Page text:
Thomas has been in the Marketplaces world since he started with Amazon in 2007. For the last four years he’s been getting deep into the world of product and price comparison, first at Pricesearcher, and now with his hugely successful startup Aisle 3 – where he and his team are creating “an online shopping time machine”.
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How Did Thomas Get Into Marketplaces?
He started off at Amazon about 14 years ago in the UK Team, when there were just 6 of them in the marketplace team.
Half of his career was spent doing a lot of different programs at Amazon supporting customers, retailers, and brands using various technologies.
He spent the last 3 years at a price comparison start-up, and the past 12 months building his own start-up company.
What Is Aisle 3’s Online Shopping Time Machine?
eCommerce is growing at a fast rate, and people are still shopping across a lot of different sites. It takes hours to open multiple sites, look at different marketplaces, search Google, and do related other activities when you want to buy something online.
Aisle 3 aims to take back the customers’ time by letting them do in a matter of moments, what used to take 2 hours to accomplish.
How Does It Work?
Aisle 3 does the hard work by sourcing the internet for products and matching offers from different retailers so when you look for a product, you just need to click on one link to see a bunch of offers.
The Alternative Angle On Marketplaces
As a sales channel, marketplaces should always be part of a much wider strategy.
The marketplace is an ecosystem that sellers and retailers get into where brand equity is owned by Amazon or other marketplaces. Much of the customer dialogue is controlled by the platform.
In effect, as a retailer trying to get access to customers, you are putting yourself in an oversaturated market and paying for advertising just to appear on the top of a search term.
Evaluating The Strategy Before Diving Into It
Ask yourself if this is really for you because it’s not easy to sell on marketplaces and you cannot do it half-heartedly.
Look at other DTC brands coming up that are not going into searches that are already happening, but making a name for themselves by either doing something different or having a really good set of values that you cannot just turn on with a marketplace strategy.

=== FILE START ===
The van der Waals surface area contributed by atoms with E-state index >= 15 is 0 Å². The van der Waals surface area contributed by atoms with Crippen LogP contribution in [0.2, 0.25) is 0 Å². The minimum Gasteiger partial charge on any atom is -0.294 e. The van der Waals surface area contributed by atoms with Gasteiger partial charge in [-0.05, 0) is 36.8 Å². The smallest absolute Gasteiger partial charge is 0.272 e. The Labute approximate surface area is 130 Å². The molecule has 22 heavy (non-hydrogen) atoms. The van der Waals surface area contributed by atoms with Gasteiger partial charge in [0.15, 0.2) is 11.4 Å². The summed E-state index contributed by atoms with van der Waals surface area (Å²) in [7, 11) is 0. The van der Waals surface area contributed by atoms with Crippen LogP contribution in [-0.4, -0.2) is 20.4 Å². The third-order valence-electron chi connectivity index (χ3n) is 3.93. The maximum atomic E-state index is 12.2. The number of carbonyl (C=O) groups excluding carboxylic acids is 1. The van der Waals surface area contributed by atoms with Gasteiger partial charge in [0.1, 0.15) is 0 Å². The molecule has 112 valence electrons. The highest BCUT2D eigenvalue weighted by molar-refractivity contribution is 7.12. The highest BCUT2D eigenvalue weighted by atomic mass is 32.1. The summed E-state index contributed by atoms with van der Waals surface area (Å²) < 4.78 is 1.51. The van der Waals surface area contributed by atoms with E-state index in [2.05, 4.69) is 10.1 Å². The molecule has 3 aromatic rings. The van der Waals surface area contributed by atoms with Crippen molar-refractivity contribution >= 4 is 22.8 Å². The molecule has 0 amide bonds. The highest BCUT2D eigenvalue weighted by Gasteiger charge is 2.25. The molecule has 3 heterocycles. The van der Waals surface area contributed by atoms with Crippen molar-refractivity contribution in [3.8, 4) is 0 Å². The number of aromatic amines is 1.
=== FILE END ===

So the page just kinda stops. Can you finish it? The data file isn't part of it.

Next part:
There’s so much more you need to do to add value to your business, other than just selling on marketplaces thinking it will automatically bring in the sales, that you should be looking into.
If we’ve inspired someone to take their first step with Marketplaces – what do they need to know to give themselves the best chance of success?
- Find the right source of information.
- Surround yourself with experts and people you can trust to help get you further in your business.
- It’s not something you do alone so find people who can fill in your gaps and weaknesses.
Once you’ve started of course you’ve got to ‘keep optimising’! So what’s your favourite way to improve Marketplace performance?
- Go and buy the book Mindset: The New Psychology of Success by Carol Dweck
If someone listening wants to learn more about marketplaces is there one cheap/free resource you’d recommend?
He recommends the following books:
- eCommerce Marketing: How to Get Traffic That BUYS to your Website by Chloë Thomas
- Seven Habits of Highly Effective People by Stephen R. Covey
Crystal ball time – what’s coming up in the next 6-12 months that we should be getting ready for in Marketplaces?
Thomas quotes Jeff Bezos and says stop trying to predict the future.
The most important thing to remember for the next 6-12 months is that you don’t really know what’s around the corner, so you always need to build a solid foundation which is something that resonates with your customers.
Focus on what the consumers consistently look for: lower prices, more convenience, more ethical and sustainable products.
Also look into what isn’t going to change such as consumer spending habits still geared towards online purchases.
Thomas on Social media:
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